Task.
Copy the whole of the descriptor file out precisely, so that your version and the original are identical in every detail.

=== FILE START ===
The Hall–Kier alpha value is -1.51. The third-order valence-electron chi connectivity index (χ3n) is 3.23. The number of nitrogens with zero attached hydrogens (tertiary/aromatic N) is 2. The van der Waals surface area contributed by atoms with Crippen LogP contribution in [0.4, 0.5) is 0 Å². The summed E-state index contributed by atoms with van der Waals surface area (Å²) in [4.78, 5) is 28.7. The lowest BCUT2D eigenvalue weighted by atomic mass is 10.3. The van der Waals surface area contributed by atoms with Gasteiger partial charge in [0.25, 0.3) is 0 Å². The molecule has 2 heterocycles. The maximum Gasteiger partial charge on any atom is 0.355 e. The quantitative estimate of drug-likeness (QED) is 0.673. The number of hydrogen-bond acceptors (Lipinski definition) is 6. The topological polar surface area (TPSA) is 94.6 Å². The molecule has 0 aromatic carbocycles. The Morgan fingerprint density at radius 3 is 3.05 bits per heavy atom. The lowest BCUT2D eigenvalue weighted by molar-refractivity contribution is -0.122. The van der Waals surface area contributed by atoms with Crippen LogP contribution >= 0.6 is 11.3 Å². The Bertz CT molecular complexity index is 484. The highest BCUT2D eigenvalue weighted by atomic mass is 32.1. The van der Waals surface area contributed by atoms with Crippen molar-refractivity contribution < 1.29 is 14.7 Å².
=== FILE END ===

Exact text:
The Hall–Kier alpha value is -1.51. The third-order valence-electron chi connectivity index (χ3n) is 3.23. The number of nitrogens with zero attached hydrogens (tertiary/aromatic N) is 2. The van der Waals surface area contributed by atoms with Crippen LogP contribution in [0.4, 0.5) is 0 Å². The summed E-state index contributed by atoms with van der Waals surface area (Å²) in [4.78, 5) is 28.7. The lowest BCUT2D eigenvalue weighted by atomic mass is 10.3. The van der Waals surface area contributed by atoms with Gasteiger partial charge in [0.25, 0.3) is 0 Å². The molecule has 2 heterocycles. The maximum Gasteiger partial charge on any atom is 0.355 e. The quantitative estimate of drug-likeness (QED) is 0.673. The number of hydrogen-bond acceptors (Lipinski definition) is 6. The topological polar surface area (TPSA) is 94.6 Å². The molecule has 0 aromatic carbocycles. The Morgan fingerprint density at radius 3 is 3.05 bits per heavy atom. The lowest BCUT2D eigenvalue weighted by molar-refractivity contribution is -0.122. The van der Waals surface area contributed by atoms with Crippen LogP contribution >= 0.6 is 11.3 Å². The Bertz CT molecular complexity index is 484. The highest BCUT2D eigenvalue weighted by atomic mass is 32.1. The van der Waals surface area contributed by atoms with Crippen molar-refractivity contribution < 1.29 is 14.7 Å².